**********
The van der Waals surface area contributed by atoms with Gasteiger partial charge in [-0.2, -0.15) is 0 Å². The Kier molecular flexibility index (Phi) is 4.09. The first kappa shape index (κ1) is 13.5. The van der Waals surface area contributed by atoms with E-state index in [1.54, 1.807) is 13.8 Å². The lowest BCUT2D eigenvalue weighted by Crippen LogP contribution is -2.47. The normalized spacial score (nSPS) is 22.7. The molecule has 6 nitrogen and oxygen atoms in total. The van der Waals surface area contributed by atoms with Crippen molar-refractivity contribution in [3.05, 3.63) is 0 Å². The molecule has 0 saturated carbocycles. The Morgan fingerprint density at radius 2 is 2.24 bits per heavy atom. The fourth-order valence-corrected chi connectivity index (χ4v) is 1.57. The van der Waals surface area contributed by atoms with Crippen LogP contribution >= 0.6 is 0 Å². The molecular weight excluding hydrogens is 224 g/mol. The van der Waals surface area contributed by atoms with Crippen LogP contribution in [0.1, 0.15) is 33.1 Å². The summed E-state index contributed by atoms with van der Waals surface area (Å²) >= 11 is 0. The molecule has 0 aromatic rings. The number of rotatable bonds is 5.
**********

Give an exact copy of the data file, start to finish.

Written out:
The van der Waals surface area contributed by atoms with Gasteiger partial charge in [-0.2, -0.15) is 0 Å². The Kier molecular flexibility index (Phi) is 4.09. The first kappa shape index (κ1) is 13.5. The van der Waals surface area contributed by atoms with E-state index in [1.54, 1.807) is 13.8 Å². The lowest BCUT2D eigenvalue weighted by Crippen LogP contribution is -2.47. The normalized spacial score (nSPS) is 22.7. The molecule has 6 nitrogen and oxygen atoms in total. The van der Waals surface area contributed by atoms with Crippen molar-refractivity contribution in [3.05, 3.63) is 0 Å². The molecule has 0 saturated carbocycles. The Morgan fingerprint density at radius 2 is 2.24 bits per heavy atom. The fourth-order valence-corrected chi connectivity index (χ4v) is 1.57. The van der Waals surface area contributed by atoms with Crippen LogP contribution >= 0.6 is 0 Å². The molecular weight excluding hydrogens is 224 g/mol. The van der Waals surface area contributed by atoms with Crippen LogP contribution in [0.1, 0.15) is 33.1 Å². The summed E-state index contributed by atoms with van der Waals surface area (Å²) >= 11 is 0. The molecule has 0 aromatic rings. The number of rotatable bonds is 5.